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Arunachalam v. Pazuniak

United States District Court, D. Delaware

September 11, 2017

DR. LAKSHMI ARUNACHALAM, Plaintiff,
v.
GEORGE PAZUNIAK, et al., Defendants.

          Dr. Lakshmi Arunachalam, Menlo Park, California. Pro Se Plaintiff.

          George Pazuniak, Esquire, Pazuniak Law Office LLC, Wilmington, Delaware. Counsel for Defendants George Pazuniak and Pazuniak Law Office LLC.

          Sean T. O'Kelly, Esquire, and Ryan M. Ernst, Esquire, O'Kelly & Ernst, LLC, Wilmington, Delaware. Counsel for Defendant O'Kelly, Ernst & Bielli, LLC.

          MEMORANDUM OPINION

          ANDREWS, U.S. DISTRICT JUDGE

         Plaintiff Dr. Lakshmi Arunachalam, who appears pro se and has paid the filing fee, filed this action on November 14, 2014, in the United States District Court for the Northern District of California. (D.I. 1). The matter was transferred to this Court on March 25, 2015. (D.I. 99, 100). On February 24, 2016, the Court granted in part and denied in part Defendants' motions to dismiss the First Amended Complaint and Plaintiff was given leave to amend.[1] (D.I. 125). The Second Amended Complaint asserts jurisdiction pursuant to: (1)28 U.S.C. § 1331 by reason of a federal question; (2) 28 U.S.C. § 1337(a) by reason of a federal statute regulating commerce; and (3) 28 U.S.C. § 1338 by reason of patents, copyrights, and trademarks.[2] (D.I. 158 at ¶ 36). Defendants George Pazuniak, Pazuniak Law Office LLC, and O'Kelly, Ernst & Bielli, LLC move for dismissal pursuant to Fed.R.Civ.P. 12(b)(1) and 12(b)(6) and for partial summary judgment. (D.I. 159). Plaintiff opposes. Briefing on the matter has been completed. (D.I. 160, 161, 172, 173, 174).

         BACKGROUND

         Plaintiff filed the Second Amended Complaint on August 15, 2016, after having been given several extensions of time. (See D.I. 129, 137, 143, 151, 157). The First Amended Complaint contained eleven counts, as follows: Counts One, Two, Three, and Five were raised against all Defendants and alleged legal malpractice (id. at ¶¶18-30), negligence (id. at ¶¶ 31-34), breach of fiduciary duty (id. at ¶¶ 35-44), and failure to provide competent representation (id. at ¶¶ 56-61). Count Four was raised solely against Pazuniak and alleged that he did not follow instructions. (Id. at ¶¶ 45-55). Count Eleven was raised against Pazuniak and the George Pazuniak Law Firm LLC[3]and sought a declaratory judgment "regarding libel." (Id. at ¶¶ 81-85). Counts Six, Seven, Eight, Nine, and Ten appeared to be directed only against Pazuniak. Count Six alleged intimidation, harassment, blackmail, fraud, drinking, false billing, bullying, duress, collusion with defense counsel and new appellate counsel, conspiracy to commit fraud and intentional breach of fiduciary duty, unauthorized violation of attorney-client privilege, breach of ethical obligations, threats, and racial slurs. (Id. at ¶¶ 62-74). Count Seven alleged sexual harassment, racial slurs, and personal injury (id. at ¶¶ 75-77), Count Eight alleged financial damage (id. at ¶¶ 78), Count Nine alleged elder abuse (id. at ¶ 79), and Count Ten alleged breach of contract (id. at ¶ 80).

         The Second Amended Complaint contains seven counts. (D.I. 158) For the first time, Plaintiff raises civil RICO claims and claims under 42 U.S.C. § 1983. Counts One and Two, raised against all Defendants, contain the newly added civil RICO claims, pursuant to 18 U.S.C. §§ 1962(a), (b), (c), and (d), and § 1964(c). (Id. at ¶¶ 41-142). Count Three is raised against all Defendants and alleges legal malpractice/ngligence, that Pazuniak did not follow client instructions, and Defendants failed to provide competent representation.[4] (Id. at ¶¶ 143-187). Count Four is raised against Pazuniak and alleges that he failed to return or reimburse monies owed to Plaintiff from settlements and monies paid by Plaintiff.[5] (Id. at ¶¶ 189-201). Count Five appears to be raised solely against Pazuniak and raises personal injury, sexual harassment, racial slur, and civil rights violations under 42 U.S.C. §§ 1983 and 1988.[6] (Id. at ¶¶ 202-11). Count Six appears to be raised solely against Pazuniak and alleges intentional fraud. (Id. at ¶¶ 212-14). Count Seven alleges breach of contract and appears to be raised against all Defendants.[7] (Id. at ¶¶ 215-16).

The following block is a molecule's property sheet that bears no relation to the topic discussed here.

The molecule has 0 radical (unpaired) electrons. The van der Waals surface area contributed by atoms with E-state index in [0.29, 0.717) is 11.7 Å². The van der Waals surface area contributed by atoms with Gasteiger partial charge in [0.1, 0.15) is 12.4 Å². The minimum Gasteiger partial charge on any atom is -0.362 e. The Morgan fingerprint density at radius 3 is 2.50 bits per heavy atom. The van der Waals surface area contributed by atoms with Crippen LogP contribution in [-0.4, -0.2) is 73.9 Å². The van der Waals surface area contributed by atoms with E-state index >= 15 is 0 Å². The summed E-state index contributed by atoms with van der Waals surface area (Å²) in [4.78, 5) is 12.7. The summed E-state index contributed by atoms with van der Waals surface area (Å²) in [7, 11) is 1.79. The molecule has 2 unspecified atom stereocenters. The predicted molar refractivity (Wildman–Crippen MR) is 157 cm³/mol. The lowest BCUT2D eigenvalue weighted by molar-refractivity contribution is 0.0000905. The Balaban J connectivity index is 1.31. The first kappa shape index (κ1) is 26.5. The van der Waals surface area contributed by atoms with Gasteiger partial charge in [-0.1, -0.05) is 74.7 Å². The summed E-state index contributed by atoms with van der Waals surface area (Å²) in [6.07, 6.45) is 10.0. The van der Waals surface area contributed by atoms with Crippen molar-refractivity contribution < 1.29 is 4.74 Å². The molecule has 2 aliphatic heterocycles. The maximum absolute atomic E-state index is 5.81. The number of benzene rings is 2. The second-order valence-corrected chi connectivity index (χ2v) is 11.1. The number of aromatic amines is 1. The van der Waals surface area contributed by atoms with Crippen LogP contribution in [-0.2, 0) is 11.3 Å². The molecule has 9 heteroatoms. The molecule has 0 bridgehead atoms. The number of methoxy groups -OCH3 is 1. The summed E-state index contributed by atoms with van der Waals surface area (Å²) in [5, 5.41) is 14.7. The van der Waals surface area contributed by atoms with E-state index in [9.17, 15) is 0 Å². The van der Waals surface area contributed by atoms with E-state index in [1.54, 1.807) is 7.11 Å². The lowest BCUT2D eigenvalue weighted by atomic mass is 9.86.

Plaintiff, a California resident, is the "the sole inventor/owner of early Internet patents" and "the inventor of Web applications displayed on a Web browser in ubiquitous use worldwide by consumers and small, mid-sized and giant corporations and the U.S. Government." (Id. at ¶ 37). George Pazuniak is an "attorney licensed to practice law in Delaware with an office in Wilmington, DE" and George Pazuniak Law Office, LLC, was "a law firm duly organized and existing under the laws of the State of Delaware with its principal place of business in the City of Wilmington, Delaware." (Id. at ¶¶ 28-29). O'Kelly, Ernst & Bielli, LLC is "a law firm duly organized and existing under the laws of the State of Delaware with its principal place of business in the City of Wilmington, Delaware and also in Philadelphia, PA." (Id. at ¶ 30). Plaintiff hired Pazuniak and Pazuniak Law Office "for her patent cases against many infringers in 2011, 2012, and 2013 based upon his representation that he is a patent litigator and would provide competent counsel to competently conduct her patent cases." (Id. at ¶ 38).[8] Plaintiff alleges that Pazuniak "joined the O'Kelly Law Firm during the course of her patent litigation, and Pazuniak and O'Kelly Law firm became the Plaintiff attorneys in her patent cases." (Id.). With the assistance of Defendants, Plaintiff sued a number of corporations for patent infringement. The claims in this action all arise out of Defendants' representation in those patent infringement proceedings.

         Defendants move for dismissal pursuant to Rules 12(b)(1) and 12(b)(6) for lack of standing and for failure to state claims upon which relief may be granted. Fed.R.Civ.P. 12. In addition to seeking dismissal, Defendants also move for summary judgment on Plaintiff's two frauds claims found at Paragraph 214 of the Second Amended Complaint on the grounds that there is no genuine issue as to any material fact.

         STANDARDS OF LAW

         Defendants seek dismissal pursuant to Rules 12(b)(1) and 12(b)(6) of the Federal Rules of Civil Procedure and have submitted matters of public record as well as documents referred to in the Second Amended Complaint in support of their motion.

In deciding motions to dismiss pursuant to Rule 12(b)(6), courts generally consider only the allegations in the complaint, exhibits attached to the complaint, matters of public record, and documents that form the basis of a claim. A document forms the basis of a claim if the document is 'integral to or explicitly relied upon in the complaint.' The purpose of this rule is to avoid the situation where a plaintiff with a legally deficient claim that is based on a particular document can avoid dismissal of that claim by failing to attach the relied upon document. Further, considering such a document is not unfair to a plaintiff because, by relying on the document, the plaintiff is on notice that the document will be considered.